Green Cleaning Initiatives That Battle Infection Control
- The Greening of Disinfectants in Infection Prevention Programs
As COVID-19 loosens its grip on the planet, building service contractors (BSCs) are tasked with providing foolproof infection control amidst a growing demand for green cleaning services.
Reconciling the two may seem daunting, but sustainability and proper infection prevention don’t need to be mutually exclusive. In fact, the proof that these practices can and should coexist lies in green cleaning’s objective: to provide thorough, effective cleaning that further reduces impacts on health and the environment compared with conventional cleaning methods and products.
Two-plus years into the pandemic, a number of BSC customers fall into one of two camps — both of which are cause for concern, according to industry experts. One is the overuse of disinfectants; the other is a reduction in cleaning services.
“The benefits of using safe, effective green cleaning and disinfecting practices are the same as they were before the pandemic, but with even greater stakes now, because of the excessive use of hazardous chemicals over the past year,” says Mac Clevenger, national partnerships manager at Green Seal, Washington, D.C.
Clevenger advocates for better training, safer products and more effective cleaning protocols to reduce job-related negative health impacts and chemical injuries. Additionally, he believes that communicating the many benefits of green cleaning to clients allows BSCs to get ahead of unnecessary requests for blanket disinfection.
On the flip side, some customers are cutting back on cleaning services in light of the Centers for Disease Control and Prevention’s (CDC) announcement that the risk of contracting SARS-CoV-2 from surfaces is low.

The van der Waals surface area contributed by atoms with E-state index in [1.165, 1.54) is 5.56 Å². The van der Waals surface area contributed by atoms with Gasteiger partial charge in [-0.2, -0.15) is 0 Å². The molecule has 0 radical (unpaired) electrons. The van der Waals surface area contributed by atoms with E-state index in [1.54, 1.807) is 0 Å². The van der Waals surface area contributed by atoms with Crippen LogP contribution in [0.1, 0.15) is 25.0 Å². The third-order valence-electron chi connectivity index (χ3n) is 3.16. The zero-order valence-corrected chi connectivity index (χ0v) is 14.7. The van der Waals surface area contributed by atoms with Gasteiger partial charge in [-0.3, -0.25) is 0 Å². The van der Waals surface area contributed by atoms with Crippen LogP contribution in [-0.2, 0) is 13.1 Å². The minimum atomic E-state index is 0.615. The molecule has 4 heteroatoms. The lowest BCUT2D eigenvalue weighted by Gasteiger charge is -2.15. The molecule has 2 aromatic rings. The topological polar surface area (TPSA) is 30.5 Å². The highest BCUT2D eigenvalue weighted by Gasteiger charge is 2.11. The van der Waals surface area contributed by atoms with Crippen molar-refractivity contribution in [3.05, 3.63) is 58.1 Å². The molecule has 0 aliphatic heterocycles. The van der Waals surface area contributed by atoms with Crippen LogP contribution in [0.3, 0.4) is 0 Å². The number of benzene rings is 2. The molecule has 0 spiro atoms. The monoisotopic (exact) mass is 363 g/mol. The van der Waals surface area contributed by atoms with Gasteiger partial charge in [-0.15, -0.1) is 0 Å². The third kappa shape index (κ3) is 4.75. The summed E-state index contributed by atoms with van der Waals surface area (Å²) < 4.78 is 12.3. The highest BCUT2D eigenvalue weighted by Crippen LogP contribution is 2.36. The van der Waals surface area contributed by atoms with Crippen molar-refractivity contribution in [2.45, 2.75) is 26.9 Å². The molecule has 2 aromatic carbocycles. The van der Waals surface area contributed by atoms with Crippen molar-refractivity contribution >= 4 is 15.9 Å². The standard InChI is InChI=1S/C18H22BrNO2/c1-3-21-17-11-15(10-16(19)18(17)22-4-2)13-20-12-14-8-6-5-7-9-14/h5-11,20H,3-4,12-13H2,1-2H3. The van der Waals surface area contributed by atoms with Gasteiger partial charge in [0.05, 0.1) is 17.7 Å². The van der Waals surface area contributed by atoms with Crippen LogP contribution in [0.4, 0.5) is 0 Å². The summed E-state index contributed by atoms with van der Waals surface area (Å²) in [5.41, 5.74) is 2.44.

“Because we’ve realized COVID-19 is transmitted through the air, some facility and property managers are cutting back on cleaning to reduce costs,” says Steve Ashkin, president of The Ashkin Group, Channel Islands Harbor, California. “My fear is that this will accelerate the race to the bottom where the only thing that matters is cost.”
According to Ashkin, the onus is on BSCs to remind customers about the importance of thorough cleaning to maintain public health.
“As an industry, we’re failing to stand up and tell customers that we’re not just cleaning to eliminate COVID,” he says. “We’re cleaning to remove pathogens that can harm people’s health, along with contaminants like lead dust and mold spores — things that used to concern us before the pandemic.”
Indeed, ongoing education and training are vital to the success of green cleaning programs that maintain the efficacy of infection prevention efforts.
“A green program is only as good as its implementation, and that implementation comes via proper training,” notes Shari Solomon, president of CleanHealth Environmental LLC, Silver Spring, Maryland. “Make sure you’re putting the ‘why’ into training and continually reinforce that, because people react on emotion, not on procedure.”
That same message should be shared with building occupants. Experts agree that BSCs should put as much effort into educating clients on the benefits of green cleaning as they do into training their frontline workers.
“We need to explain to people what it means to clean thoroughly, and remind them how important it is to clean for health,” says Ashkin. “As an industry, that is our responsibility.”
This level of education is sometimes easier said than done. Building occupants often believe that more is better when it comes to cleaning and the use of disinfectants. They don’t necessarily understand that BSCs can be both environmentally conscious and effective at combating the spread of infections.
Clevenger frequently hears from Green Seal–certified BSCs that their biggest challenge is managing client demands and expectations.
“BSCs need tools to communicate what is necessary for infection control, but just as importantly what is not necessary,” he says. “Regular cleaning is extremely effective against this virus, and extra disinfection is generally only needed if someone confirmed or suspected to be infected has been in the building within the past 24 hours.”
In addition to communicating the importance of routine cleaning, BSCs should ensure that their clients understand what constitutes a high-touch point.
“We need to understand that a high-touch surface is one that is touched by multiple people throughout the day,” Ashkin explains. “For example, if I’m the only person touching the light switch in my personal office, that isn’t a high-touch point.”
Defining and identifying high-touch surfaces with clients allows BSCs to prioritize the disinfection of some surfaces over others, thereby reducing chemical usage and labor costs.
The Greening of Disinfectants in Infection Prevention Programs